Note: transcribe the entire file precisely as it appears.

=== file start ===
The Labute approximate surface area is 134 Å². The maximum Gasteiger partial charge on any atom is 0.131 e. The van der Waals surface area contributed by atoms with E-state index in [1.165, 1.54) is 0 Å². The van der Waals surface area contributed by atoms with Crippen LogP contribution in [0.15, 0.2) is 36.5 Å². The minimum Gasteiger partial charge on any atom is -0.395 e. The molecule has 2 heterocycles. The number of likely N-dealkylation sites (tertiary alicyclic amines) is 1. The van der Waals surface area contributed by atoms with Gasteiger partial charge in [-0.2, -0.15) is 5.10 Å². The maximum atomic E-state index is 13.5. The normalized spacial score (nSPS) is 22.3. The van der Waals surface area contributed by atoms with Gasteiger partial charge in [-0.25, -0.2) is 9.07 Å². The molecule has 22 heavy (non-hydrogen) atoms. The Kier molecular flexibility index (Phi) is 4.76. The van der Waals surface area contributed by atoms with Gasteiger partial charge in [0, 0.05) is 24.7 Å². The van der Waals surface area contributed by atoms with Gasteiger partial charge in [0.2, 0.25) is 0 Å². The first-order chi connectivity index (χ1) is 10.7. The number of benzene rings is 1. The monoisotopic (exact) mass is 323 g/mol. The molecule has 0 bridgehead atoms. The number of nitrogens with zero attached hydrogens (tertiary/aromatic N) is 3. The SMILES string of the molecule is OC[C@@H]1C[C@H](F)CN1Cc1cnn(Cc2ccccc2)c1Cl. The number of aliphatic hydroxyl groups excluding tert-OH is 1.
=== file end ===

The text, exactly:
The Labute approximate surface area is 134 Å². The maximum Gasteiger partial charge on any atom is 0.131 e. The van der Waals surface area contributed by atoms with E-state index in [1.165, 1.54) is 0 Å². The van der Waals surface area contributed by atoms with Crippen LogP contribution in [0.15, 0.2) is 36.5 Å². The minimum Gasteiger partial charge on any atom is -0.395 e. The molecule has 2 heterocycles. The number of likely N-dealkylation sites (tertiary alicyclic amines) is 1. The van der Waals surface area contributed by atoms with Gasteiger partial charge in [-0.2, -0.15) is 5.10 Å². The maximum atomic E-state index is 13.5. The normalized spacial score (nSPS) is 22.3. The van der Waals surface area contributed by atoms with Gasteiger partial charge in [-0.25, -0.2) is 9.07 Å². The molecule has 22 heavy (non-hydrogen) atoms. The Kier molecular flexibility index (Phi) is 4.76. The van der Waals surface area contributed by atoms with Gasteiger partial charge in [0, 0.05) is 24.7 Å². The van der Waals surface area contributed by atoms with Gasteiger partial charge in [0.2, 0.25) is 0 Å². The first-order chi connectivity index (χ1) is 10.7. The number of benzene rings is 1. The monoisotopic (exact) mass is 323 g/mol. The molecule has 0 bridgehead atoms. The number of nitrogens with zero attached hydrogens (tertiary/aromatic N) is 3. The SMILES string of the molecule is OC[C@@H]1C[C@H](F)CN1Cc1cnn(Cc2ccccc2)c1Cl. The number of aliphatic hydroxyl groups excluding tert-OH is 1.